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Veterans Reluctant to Seek Mental Health Assistance

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According to a January report from Veteran's Affairs, of the service members that seek assistance from the program, more than half will be diagnosed with a mental health disorder.

But beyond those, there are many that never even seek help for their mental health. This could be due to the mentality of many in the service.

"Veterans are trained to complete the mission and disregard their own personal feelings," said Marc Lockett, the OEF/OIF/OND Coordinator for the Clarksburg V.A. Medical Center.

While many of the strains of war are obvious to an outside observer, there are still many that lurk beneath the surface, possibly even out of the recognition of the veterans themselves.

Dr. Joel Vogt, a psychiatrist at the center, said that many of the same characteristics that are helpful in combat may cause problems at home. He said this includes over-vigilince and over-aggressiveness.

"It's when they return home that some of their normal behaviors begin causing some problems and sometimes people are slow to recognize that that's an issue or a problem," Dr. Vogt said.

 And even when a veteran is aware they need help, they may be reluctant to seek the care they need.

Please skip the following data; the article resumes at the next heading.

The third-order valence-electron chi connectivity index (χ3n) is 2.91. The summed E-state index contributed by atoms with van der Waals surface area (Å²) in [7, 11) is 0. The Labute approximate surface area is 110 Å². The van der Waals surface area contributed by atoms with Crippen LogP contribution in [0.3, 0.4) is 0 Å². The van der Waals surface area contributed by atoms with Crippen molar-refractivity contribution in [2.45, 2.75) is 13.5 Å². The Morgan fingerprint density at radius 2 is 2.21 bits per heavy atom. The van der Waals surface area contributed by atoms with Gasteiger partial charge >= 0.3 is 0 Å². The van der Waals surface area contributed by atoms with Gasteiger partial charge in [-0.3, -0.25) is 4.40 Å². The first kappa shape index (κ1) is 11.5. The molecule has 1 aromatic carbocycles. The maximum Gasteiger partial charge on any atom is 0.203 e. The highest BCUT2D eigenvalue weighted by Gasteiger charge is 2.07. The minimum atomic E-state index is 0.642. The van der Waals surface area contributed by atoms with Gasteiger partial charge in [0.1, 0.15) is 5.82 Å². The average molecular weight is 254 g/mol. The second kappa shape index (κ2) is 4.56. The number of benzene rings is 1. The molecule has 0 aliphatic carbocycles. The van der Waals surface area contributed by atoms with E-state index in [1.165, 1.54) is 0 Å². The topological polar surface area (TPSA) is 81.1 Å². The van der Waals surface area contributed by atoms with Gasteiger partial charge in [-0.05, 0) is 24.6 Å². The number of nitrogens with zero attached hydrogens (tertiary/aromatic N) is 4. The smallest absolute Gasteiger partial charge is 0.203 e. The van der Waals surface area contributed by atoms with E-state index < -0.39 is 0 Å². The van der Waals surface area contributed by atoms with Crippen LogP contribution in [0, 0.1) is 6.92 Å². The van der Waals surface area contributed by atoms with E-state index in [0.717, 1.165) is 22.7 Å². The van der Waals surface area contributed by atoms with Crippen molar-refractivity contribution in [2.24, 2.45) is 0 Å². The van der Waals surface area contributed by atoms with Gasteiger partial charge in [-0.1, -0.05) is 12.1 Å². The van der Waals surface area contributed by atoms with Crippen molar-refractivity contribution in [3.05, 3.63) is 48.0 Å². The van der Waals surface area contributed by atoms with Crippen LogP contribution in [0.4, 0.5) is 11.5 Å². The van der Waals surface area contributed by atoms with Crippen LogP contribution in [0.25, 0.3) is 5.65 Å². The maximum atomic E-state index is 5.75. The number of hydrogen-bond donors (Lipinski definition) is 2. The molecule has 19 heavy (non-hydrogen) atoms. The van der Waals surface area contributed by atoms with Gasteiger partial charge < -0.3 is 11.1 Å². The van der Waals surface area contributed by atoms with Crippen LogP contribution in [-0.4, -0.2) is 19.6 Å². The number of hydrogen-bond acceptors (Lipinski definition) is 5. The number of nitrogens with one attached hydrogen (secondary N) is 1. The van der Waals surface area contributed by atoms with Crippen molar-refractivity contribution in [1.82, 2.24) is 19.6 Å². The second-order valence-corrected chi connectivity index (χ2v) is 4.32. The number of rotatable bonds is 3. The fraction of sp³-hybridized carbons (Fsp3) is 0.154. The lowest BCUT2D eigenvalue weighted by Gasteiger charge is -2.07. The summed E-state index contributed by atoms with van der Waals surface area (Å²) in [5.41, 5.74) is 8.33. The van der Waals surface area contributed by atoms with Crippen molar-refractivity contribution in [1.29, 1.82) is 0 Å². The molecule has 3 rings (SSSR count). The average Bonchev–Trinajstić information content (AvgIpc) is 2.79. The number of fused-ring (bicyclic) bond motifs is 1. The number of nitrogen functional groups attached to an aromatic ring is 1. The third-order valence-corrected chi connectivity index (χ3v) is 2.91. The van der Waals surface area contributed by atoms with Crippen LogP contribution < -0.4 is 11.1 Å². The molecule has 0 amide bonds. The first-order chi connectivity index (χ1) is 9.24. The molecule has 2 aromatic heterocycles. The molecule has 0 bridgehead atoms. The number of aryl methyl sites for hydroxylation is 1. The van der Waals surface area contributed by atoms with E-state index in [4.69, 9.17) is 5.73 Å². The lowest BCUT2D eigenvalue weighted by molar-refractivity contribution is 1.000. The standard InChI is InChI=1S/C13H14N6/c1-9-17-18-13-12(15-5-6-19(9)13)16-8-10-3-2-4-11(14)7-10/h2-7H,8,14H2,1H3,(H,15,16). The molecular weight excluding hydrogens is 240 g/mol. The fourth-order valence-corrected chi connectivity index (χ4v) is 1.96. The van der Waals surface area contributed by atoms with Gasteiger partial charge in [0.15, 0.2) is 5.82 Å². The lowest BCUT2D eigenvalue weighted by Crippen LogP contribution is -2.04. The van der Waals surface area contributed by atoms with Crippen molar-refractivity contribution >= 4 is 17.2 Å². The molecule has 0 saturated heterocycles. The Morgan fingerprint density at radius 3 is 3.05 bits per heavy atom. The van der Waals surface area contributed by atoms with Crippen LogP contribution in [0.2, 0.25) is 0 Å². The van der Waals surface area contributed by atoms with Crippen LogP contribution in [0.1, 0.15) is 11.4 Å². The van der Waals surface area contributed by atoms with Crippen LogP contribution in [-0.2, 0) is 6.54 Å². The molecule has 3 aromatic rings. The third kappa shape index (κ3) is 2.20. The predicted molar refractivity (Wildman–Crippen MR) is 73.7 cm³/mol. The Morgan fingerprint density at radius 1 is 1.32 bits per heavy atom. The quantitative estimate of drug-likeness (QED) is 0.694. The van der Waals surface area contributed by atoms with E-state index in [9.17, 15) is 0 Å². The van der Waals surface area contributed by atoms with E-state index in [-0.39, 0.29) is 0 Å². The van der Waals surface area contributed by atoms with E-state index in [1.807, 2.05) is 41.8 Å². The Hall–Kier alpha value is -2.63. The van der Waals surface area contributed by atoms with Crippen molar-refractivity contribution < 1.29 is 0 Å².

"There's still a fair amount of stigma about mental health treatment," Dr. Vogt said. "People don't want to be viewed as weak or needing help. It's kind of like asking for directions when you're driving. The tendency is to claim, "I've got it under control. Everything's okay. I don't need any kind of help."

The barriers blocking veterans from proper mental health care don't stop there. Lockett said that finances and transportation can prevent even those that want help from receiving it. But that does not mean that Lockett isn't isn't hopeful for the future.

"I think it's getting better," Lockett said. "I think it's like a word of mouth thing. You help a veteran, and they will tell another veteran about the services they received. So I believe it's word of mouth. It's getting out there."


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